I’ve had several people ask me about the PixelOptics EmPower glasses that are suppose to ship sometime in the next 6 months. There seems to be a lot of confusion about what they are and how they work. Some people believe they’re an electronic version of the Superfocus glasses. They are not.
The EmPower glasses use a liquid crystal film embedded in the composite lens to change the refractive power of the lens in small area of the lens about the same size as the reading area in a bifocal. When the power is added to the LCF, it changes the refractive properties lens in the reading area of the bifocal and when the power is turned off, the reading portion of the lens disappears. EmPower glasses are not a true variable focus eyeglasses across a +2.75 add. Based on what I have been told by PixelOptics, the lens has a distance and intermediate field of vision without the near field turned on.
One of the things I like about my SuperFocus glasses is I can change the focal power based on what I am doing. So during the day I can change the intermediate focal power while I’m working computer to reduce eye strain later in the day. I can’t do that with my progressives, and apparently not with the PixelOptics lenses either.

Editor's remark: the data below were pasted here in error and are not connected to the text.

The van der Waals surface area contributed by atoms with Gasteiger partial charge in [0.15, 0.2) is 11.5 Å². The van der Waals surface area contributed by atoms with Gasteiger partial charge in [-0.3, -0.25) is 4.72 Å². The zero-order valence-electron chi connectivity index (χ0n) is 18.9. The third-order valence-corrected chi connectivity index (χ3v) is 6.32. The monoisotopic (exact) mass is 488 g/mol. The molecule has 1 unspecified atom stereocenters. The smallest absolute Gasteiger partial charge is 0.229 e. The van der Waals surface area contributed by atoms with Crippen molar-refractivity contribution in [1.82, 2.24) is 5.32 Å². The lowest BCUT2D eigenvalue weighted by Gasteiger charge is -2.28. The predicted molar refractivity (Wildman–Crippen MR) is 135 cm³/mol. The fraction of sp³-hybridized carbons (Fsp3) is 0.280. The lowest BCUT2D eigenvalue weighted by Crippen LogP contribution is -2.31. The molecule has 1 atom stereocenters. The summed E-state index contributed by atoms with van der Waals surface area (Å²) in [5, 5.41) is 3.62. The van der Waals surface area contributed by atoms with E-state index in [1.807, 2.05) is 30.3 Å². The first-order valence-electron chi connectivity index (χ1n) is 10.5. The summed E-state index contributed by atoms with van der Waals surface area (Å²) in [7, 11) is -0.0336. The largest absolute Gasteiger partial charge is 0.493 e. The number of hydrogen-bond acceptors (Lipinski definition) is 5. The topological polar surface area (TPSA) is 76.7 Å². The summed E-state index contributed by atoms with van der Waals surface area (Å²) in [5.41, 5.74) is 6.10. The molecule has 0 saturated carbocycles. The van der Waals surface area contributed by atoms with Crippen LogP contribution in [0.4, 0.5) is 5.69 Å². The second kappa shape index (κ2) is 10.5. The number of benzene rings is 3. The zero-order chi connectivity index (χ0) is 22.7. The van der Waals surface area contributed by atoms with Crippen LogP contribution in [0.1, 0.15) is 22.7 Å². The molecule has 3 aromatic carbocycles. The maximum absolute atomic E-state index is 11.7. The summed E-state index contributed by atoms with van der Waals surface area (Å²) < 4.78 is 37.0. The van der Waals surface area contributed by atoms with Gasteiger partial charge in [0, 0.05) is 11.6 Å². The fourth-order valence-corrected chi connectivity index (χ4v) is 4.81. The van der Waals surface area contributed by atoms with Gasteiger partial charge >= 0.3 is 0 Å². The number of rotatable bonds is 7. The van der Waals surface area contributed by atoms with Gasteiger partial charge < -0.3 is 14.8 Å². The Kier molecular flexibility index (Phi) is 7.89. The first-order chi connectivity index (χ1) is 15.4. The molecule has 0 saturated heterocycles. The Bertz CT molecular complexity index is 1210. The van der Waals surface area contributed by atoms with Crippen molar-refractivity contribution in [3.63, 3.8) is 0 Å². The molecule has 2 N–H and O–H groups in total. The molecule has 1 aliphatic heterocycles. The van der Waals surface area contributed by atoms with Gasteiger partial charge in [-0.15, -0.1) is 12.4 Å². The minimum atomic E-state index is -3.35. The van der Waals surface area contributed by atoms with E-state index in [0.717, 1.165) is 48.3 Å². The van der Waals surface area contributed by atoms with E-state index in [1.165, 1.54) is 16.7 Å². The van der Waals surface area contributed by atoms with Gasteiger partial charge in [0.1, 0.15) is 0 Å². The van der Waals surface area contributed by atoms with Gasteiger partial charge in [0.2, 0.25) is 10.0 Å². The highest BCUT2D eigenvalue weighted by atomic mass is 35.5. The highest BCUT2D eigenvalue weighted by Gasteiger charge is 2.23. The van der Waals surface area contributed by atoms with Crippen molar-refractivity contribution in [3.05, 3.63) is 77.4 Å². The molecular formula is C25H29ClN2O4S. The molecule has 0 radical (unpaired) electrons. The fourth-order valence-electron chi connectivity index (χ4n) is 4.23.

PixelOptics is using Panasonic lenses and Aspex frames. The Aspex frames are limited to the ones that can house a battery and the wiring for the lens. The base price of the glasses is expected to be $1200 and and up. I think these maybe better than my progressives, but how much better I’m not sure. It’s also hard to tell how well the intermediate focus works, which is a key to my working on the computer all day. They do not allow changing the sphere power of the distance, intermediate and close portion of the lens, which is why I bought the Superfocus in the first place. They also have some limitations on how much the add can be increased from the intermediate sphere. I believe it’s +0.75, which my case would not be enough, if I have interpreted their explanations correctly.
They have to be placed in a charger every night to keep the battery powered up.
It appears these are targeted to a different part of the eyeglass user market.
Until they ship and users have time to report on their effectiveness, there is no way to know how well they work. They’ve done small sample testing on them and the users like them, but it’s hard to tell what lenses they were compared to. Progressive and bifocal lenses are not all created equally. I buy very expensive progressive lenses that are digitally ground on both sides to my specific measurements. There is a big difference in those and the typical lower cost progressives.
I’ll check them out as soon as they ship. Their shipping date has been postponed several times over the last few years so I’m not sure they’ll ship in April.